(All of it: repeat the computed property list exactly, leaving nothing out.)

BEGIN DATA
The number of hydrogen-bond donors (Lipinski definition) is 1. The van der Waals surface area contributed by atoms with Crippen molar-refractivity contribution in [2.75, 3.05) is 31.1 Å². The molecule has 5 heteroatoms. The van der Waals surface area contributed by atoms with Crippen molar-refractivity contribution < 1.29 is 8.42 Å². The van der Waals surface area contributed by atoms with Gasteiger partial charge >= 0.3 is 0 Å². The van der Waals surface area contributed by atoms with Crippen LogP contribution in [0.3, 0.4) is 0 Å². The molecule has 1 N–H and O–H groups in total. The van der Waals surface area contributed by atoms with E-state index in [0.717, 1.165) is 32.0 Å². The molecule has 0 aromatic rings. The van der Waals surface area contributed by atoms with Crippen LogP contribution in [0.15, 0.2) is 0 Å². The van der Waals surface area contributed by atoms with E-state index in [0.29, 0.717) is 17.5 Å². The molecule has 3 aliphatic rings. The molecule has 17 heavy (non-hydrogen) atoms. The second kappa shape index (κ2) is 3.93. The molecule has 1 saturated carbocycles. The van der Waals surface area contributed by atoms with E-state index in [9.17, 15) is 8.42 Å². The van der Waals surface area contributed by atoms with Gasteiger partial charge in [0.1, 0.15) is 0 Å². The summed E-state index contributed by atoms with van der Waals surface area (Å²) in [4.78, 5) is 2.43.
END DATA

The number of hydrogen-bond donors (Lipinski definition) is 1. The van der Waals surface area contributed by atoms with Crippen molar-refractivity contribution in [2.75, 3.05) is 31.1 Å². The molecule has 5 heteroatoms. The van der Waals surface area contributed by atoms with Crippen molar-refractivity contribution < 1.29 is 8.42 Å². The van der Waals surface area contributed by atoms with Gasteiger partial charge >= 0.3 is 0 Å². The van der Waals surface area contributed by atoms with Crippen LogP contribution in [0.3, 0.4) is 0 Å². The molecule has 1 N–H and O–H groups in total. The van der Waals surface area contributed by atoms with E-state index in [0.717, 1.165) is 32.0 Å². The molecule has 0 aromatic rings. The van der Waals surface area contributed by atoms with Crippen LogP contribution in [0.15, 0.2) is 0 Å². The van der Waals surface area contributed by atoms with E-state index in [0.29, 0.717) is 17.5 Å². The molecule has 3 aliphatic rings. The molecule has 17 heavy (non-hydrogen) atoms. The second kappa shape index (κ2) is 3.93. The molecule has 1 saturated carbocycles. The van der Waals surface area contributed by atoms with E-state index in [9.17, 15) is 8.42 Å². The van der Waals surface area contributed by atoms with Gasteiger partial charge in [0.1, 0.15) is 0 Å². The summed E-state index contributed by atoms with van der Waals surface area (Å²) in [4.78, 5) is 2.43.